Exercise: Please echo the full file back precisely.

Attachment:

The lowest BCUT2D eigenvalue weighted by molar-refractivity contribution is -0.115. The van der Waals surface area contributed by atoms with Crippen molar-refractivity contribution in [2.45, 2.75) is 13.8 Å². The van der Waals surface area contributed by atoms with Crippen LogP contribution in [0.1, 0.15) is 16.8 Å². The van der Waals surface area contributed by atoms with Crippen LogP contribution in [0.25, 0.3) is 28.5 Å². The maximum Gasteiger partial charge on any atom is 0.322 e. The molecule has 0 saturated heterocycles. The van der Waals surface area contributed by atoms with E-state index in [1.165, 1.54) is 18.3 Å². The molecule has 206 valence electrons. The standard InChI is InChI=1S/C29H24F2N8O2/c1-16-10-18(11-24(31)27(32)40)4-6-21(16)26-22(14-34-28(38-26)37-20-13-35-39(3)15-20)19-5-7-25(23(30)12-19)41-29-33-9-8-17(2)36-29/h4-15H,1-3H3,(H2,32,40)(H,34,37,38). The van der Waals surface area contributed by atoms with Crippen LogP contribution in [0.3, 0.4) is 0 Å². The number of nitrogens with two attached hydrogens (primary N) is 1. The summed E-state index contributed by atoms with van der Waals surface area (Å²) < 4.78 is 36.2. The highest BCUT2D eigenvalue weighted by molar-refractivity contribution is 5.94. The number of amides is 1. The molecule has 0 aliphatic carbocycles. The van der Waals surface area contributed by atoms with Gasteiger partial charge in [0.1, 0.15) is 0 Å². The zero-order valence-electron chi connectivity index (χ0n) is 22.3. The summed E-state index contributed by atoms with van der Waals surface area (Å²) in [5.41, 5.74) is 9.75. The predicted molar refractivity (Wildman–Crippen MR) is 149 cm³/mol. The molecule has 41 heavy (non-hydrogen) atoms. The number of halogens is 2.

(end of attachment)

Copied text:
The lowest BCUT2D eigenvalue weighted by molar-refractivity contribution is -0.115. The van der Waals surface area contributed by atoms with Crippen molar-refractivity contribution in [2.45, 2.75) is 13.8 Å². The van der Waals surface area contributed by atoms with Crippen LogP contribution in [0.1, 0.15) is 16.8 Å². The van der Waals surface area contributed by atoms with Crippen LogP contribution in [0.25, 0.3) is 28.5 Å². The maximum Gasteiger partial charge on any atom is 0.322 e. The molecule has 0 saturated heterocycles. The van der Waals surface area contributed by atoms with E-state index in [1.165, 1.54) is 18.3 Å². The molecule has 206 valence electrons. The standard InChI is InChI=1S/C29H24F2N8O2/c1-16-10-18(11-24(31)27(32)40)4-6-21(16)26-22(14-34-28(38-26)37-20-13-35-39(3)15-20)19-5-7-25(23(30)12-19)41-29-33-9-8-17(2)36-29/h4-15H,1-3H3,(H2,32,40)(H,34,37,38). The van der Waals surface area contributed by atoms with Crippen LogP contribution in [0.3, 0.4) is 0 Å². The number of nitrogens with two attached hydrogens (primary N) is 1. The summed E-state index contributed by atoms with van der Waals surface area (Å²) < 4.78 is 36.2. The highest BCUT2D eigenvalue weighted by molar-refractivity contribution is 5.94. The number of amides is 1. The molecule has 0 aliphatic carbocycles. The van der Waals surface area contributed by atoms with Gasteiger partial charge in [0.1, 0.15) is 0 Å². The zero-order valence-electron chi connectivity index (χ0n) is 22.3. The summed E-state index contributed by atoms with van der Waals surface area (Å²) in [5.41, 5.74) is 9.75. The predicted molar refractivity (Wildman–Crippen MR) is 149 cm³/mol. The molecule has 41 heavy (non-hydrogen) atoms. The number of halogens is 2.